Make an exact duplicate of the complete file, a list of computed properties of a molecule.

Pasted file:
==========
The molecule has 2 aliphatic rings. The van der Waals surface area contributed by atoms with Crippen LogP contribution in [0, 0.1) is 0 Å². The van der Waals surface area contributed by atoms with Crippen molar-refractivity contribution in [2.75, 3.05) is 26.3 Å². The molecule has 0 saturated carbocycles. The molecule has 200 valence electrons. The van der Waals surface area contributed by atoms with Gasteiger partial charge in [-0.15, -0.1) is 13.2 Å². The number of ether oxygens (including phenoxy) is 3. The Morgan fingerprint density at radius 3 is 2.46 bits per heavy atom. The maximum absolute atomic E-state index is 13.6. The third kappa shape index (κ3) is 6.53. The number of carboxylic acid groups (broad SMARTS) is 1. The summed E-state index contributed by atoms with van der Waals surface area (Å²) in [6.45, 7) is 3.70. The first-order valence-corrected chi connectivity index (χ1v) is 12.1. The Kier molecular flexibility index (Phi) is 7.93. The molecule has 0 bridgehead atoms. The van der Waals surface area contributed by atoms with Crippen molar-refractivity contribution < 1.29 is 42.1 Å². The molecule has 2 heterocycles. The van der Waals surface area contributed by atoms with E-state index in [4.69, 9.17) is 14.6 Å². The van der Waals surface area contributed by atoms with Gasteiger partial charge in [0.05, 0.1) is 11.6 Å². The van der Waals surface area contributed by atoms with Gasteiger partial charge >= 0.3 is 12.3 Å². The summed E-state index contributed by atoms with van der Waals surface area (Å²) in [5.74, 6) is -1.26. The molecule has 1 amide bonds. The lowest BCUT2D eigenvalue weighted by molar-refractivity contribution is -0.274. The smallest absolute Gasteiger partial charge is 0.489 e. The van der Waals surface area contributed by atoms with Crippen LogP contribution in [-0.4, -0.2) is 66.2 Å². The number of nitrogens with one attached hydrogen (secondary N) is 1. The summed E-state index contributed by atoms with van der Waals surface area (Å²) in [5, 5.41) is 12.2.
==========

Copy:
The molecule has 2 aliphatic rings. The van der Waals surface area contributed by atoms with Crippen LogP contribution in [0, 0.1) is 0 Å². The van der Waals surface area contributed by atoms with Crippen molar-refractivity contribution in [2.75, 3.05) is 26.3 Å². The molecule has 0 saturated carbocycles. The molecule has 200 valence electrons. The van der Waals surface area contributed by atoms with Gasteiger partial charge in [-0.15, -0.1) is 13.2 Å². The number of ether oxygens (including phenoxy) is 3. The Morgan fingerprint density at radius 3 is 2.46 bits per heavy atom. The maximum absolute atomic E-state index is 13.6. The third kappa shape index (κ3) is 6.53. The number of carboxylic acid groups (broad SMARTS) is 1. The summed E-state index contributed by atoms with van der Waals surface area (Å²) in [6.45, 7) is 3.70. The first-order valence-corrected chi connectivity index (χ1v) is 12.1. The Kier molecular flexibility index (Phi) is 7.93. The molecule has 0 bridgehead atoms. The van der Waals surface area contributed by atoms with Crippen molar-refractivity contribution < 1.29 is 42.1 Å². The molecule has 2 heterocycles. The van der Waals surface area contributed by atoms with E-state index in [4.69, 9.17) is 14.6 Å². The van der Waals surface area contributed by atoms with Gasteiger partial charge in [0.05, 0.1) is 11.6 Å². The van der Waals surface area contributed by atoms with Gasteiger partial charge >= 0.3 is 12.3 Å². The summed E-state index contributed by atoms with van der Waals surface area (Å²) in [5.74, 6) is -1.26. The molecule has 1 amide bonds. The lowest BCUT2D eigenvalue weighted by molar-refractivity contribution is -0.274. The smallest absolute Gasteiger partial charge is 0.489 e. The van der Waals surface area contributed by atoms with Crippen LogP contribution in [-0.4, -0.2) is 66.2 Å². The number of nitrogens with one attached hydrogen (secondary N) is 1. The summed E-state index contributed by atoms with van der Waals surface area (Å²) in [5, 5.41) is 12.2.